wherein DMDEA and Z are as above defined.

Optionally, the reaction mixture may be essentially free of potassium ions.

DESCRIPTION OF SPECIFIC EMBODIMENTS

Crystallization of the zeolite ZSM-45 can be carried out at either static or stirred conditions in a suitable reactor vessel, such as for example, polypropylene jars or teflon lined or stainless steel autoclaves. A useful range of temperatures for crystallization is from about 80° C. to about 350° C. for a time of about 12 hours to about 145 days. Thereafter, the crystals are separated from the liquid and recovered. The composition can be prepared utilizing materials which supply the appropriate oxides. Such compositions may include sodium silicate, silica hydrosol, silica gel, silicic acid, sodium hydroxide, a source of aluminum, and an appropriate organic compound. It should be realized that the reaction mixture component oxides can be supplied from more than one source. The reaction mixture can be prepared either batchwise or continuously. Crystal size and crystallization time of the crystalline zeolite ZSM-45 will vary with the nature of the reaction mixture employed and the crystallization conditions.

In all cases, synthesis of the ZSM-45 crystals is facilitated by the presence of at least 0.01 percent, preferably 0.10 percent and still more preferably 1 percent, seed crystals (based on total weight) of crystalline product.

It will be readily understood by those of ordinary skill in the art that the above recitation of useful and preferred ranges of reactants does not constitute a warranty that all possible combinations of reactants falling within these ranges will automatically lead to the production of ZSM-45. Accordingly, one must select reactants and crystallization conditions in a manner sufficient to lead to the formation of ZSM-45. This selection will be readily enabled by the guidance provided herein, especially with regard to the Examples and Comparative Example recited hereinafter. In this regard, unsuccessful first attempts in the course of routine experimentation, which depart from the express reactant selections and conditions of the Examples recited hereinafter, could be followed by second attempts more closely corresponding with the express reactant selections and conditions of the Examples recited hereinafter.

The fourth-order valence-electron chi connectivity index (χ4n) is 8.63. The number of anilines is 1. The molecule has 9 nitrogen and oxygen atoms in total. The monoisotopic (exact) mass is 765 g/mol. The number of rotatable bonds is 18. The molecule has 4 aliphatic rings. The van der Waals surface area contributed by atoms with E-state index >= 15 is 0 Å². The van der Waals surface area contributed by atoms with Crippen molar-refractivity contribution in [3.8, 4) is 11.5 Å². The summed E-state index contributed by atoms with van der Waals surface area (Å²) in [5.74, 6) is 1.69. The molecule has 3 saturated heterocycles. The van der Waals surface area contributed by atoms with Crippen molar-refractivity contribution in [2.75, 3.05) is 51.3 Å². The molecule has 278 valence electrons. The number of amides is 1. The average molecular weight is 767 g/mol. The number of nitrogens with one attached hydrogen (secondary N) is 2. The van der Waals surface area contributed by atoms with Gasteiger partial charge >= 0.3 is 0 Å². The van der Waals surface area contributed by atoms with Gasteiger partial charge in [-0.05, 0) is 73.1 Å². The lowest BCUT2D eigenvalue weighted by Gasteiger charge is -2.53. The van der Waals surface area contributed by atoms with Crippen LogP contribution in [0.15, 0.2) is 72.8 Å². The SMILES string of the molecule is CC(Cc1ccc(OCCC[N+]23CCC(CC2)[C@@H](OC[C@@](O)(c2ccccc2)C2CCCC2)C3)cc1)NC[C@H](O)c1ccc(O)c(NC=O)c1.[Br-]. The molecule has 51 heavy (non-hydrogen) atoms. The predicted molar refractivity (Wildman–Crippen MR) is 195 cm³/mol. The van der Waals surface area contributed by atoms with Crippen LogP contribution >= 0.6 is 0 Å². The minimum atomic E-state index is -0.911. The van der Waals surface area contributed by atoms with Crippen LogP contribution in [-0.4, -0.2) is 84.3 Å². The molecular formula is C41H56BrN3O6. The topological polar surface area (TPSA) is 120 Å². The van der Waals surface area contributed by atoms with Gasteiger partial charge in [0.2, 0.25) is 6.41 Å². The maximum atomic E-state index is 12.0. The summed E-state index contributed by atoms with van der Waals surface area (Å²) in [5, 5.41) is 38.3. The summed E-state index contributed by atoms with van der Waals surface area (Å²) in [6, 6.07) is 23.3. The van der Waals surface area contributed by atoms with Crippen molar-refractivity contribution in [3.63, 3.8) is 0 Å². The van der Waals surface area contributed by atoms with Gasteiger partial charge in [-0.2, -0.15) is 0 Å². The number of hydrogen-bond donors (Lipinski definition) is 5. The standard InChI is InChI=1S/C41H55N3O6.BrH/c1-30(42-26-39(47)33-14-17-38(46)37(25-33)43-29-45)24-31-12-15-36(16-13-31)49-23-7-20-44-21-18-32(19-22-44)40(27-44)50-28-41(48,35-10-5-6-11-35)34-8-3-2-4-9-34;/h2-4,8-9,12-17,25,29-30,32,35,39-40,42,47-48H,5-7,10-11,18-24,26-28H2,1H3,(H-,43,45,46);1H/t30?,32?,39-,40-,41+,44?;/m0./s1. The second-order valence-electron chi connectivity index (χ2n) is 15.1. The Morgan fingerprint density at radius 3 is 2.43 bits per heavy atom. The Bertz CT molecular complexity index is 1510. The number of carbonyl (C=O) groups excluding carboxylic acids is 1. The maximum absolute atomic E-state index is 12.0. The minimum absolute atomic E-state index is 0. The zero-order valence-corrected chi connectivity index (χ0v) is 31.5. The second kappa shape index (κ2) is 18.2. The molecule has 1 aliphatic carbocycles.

It is further noted that the use of an appropriate seed crystal could theoretically change an otherwise non-ZSM-45 forming reactant mixture (e.g., a mixture capable of forming ZSM-12) to a mixture capable of forming ZSM-45.

The dimethyldiethylammonium directing agent used to form the ZSM-45 forming mixture may be in the form of, e.g., an hydroxide or halide, e.g., chloride, bromide or iodide.

The original alkali metal cations of the as synthesized ZSM-45 can be replaced in accordance with techniques well known in the art, at least in part, by ion exchange with other cations. Preferred replacing cations include metal ions, hydrogen ions, hydrogen precursor, e.g. ammonium, ions and mixtures thereof. Particularly preferred cations are those which render the ZSM-45 catalytically active, especially for hydrocarbon conversion. Replacing cations include hydrogen, rare earth metals and metals of Groups IA, IIA, IIIA, IVA, IB, IIB, IIIB, IVB and VIII of the Periodic Table of the Elements.

A typical ion exchange technique would be to contact the synthetic ZSM-45 with a salt of the desired replacing cation or cations. Examples of such salts incude the halides, e.g. chlorides, nitrates and sulfates.

Catalytically active zeolite ZSM-45 described and claimed herein has a definite X-ray diffraction pattern which distinguishes it from other crystalline materials. The X-ray diffraction pattern of zeolite ZSM-45, especially as calcined, has the following characteristic lines:

              TABLE 1______________________________________InterplanarD-Spacing (A)    Relative Intensity, I/Io______________________________________11.34 ± 0.20  Weak10.16 ± 0.18  Weak 8.02 ± 0.14  Strong-Very Strong 7.56 ± 0.14  Weak 6.55 ± 0.12  Medium-Very Strong 5.66 ± 0.10  Weak 5.50 ± 0.10  Weak 5.07 ± 0.09  Medium-Strong 4.95 ± 0.09  Weak 4.21 ± 0.08  Medium-Strong 4.01 ± 0.07  Strong-Very Strong 3.78 ± 0.07  Medium-Strong 3.60 ± 0.06  Weak 3.54 ± 0.06  Weak-Medium 3.42 ± 0.06  Weak 3.27 ± 0.06  Medium 3.11 ± 0.06  Medium-Strong 3.03 ± 0.05  Weak2.812 ± 0.05  Weak2.751 ± 0.05  Medium-Strong2.583 ± 0.05  Weak2.535 ± 0.05  Weak2.521 ± 0.05  Weak2.475 ± 0.04  Weak2.405 ± 0.04  Weak2.362 ± 0.04  Weak2.251 ± 0.04  Weak2.181 ± 0.04  Weak2.133 ± 0.04  Weak2.097 ± 0.04  Weak2.029 ± 0.04  Weak2.006 ± 0.03  Weak1.889 ± 0.03  Weak1.859 ± 0.03  Weak1.843 ± 0.03  Weak1.815 ± 0.03  Weak1.765 ± 0.03  Weak1.721 ± 0.03  Weak1.710 ± 0.03  Weak1.650 ± 0.03  Weak1.637 ± 0.03  Weak1.617 ± 0.03  Weak1.606 ± 0.03  Weak1.559 ± 0.03  Weak______________________________________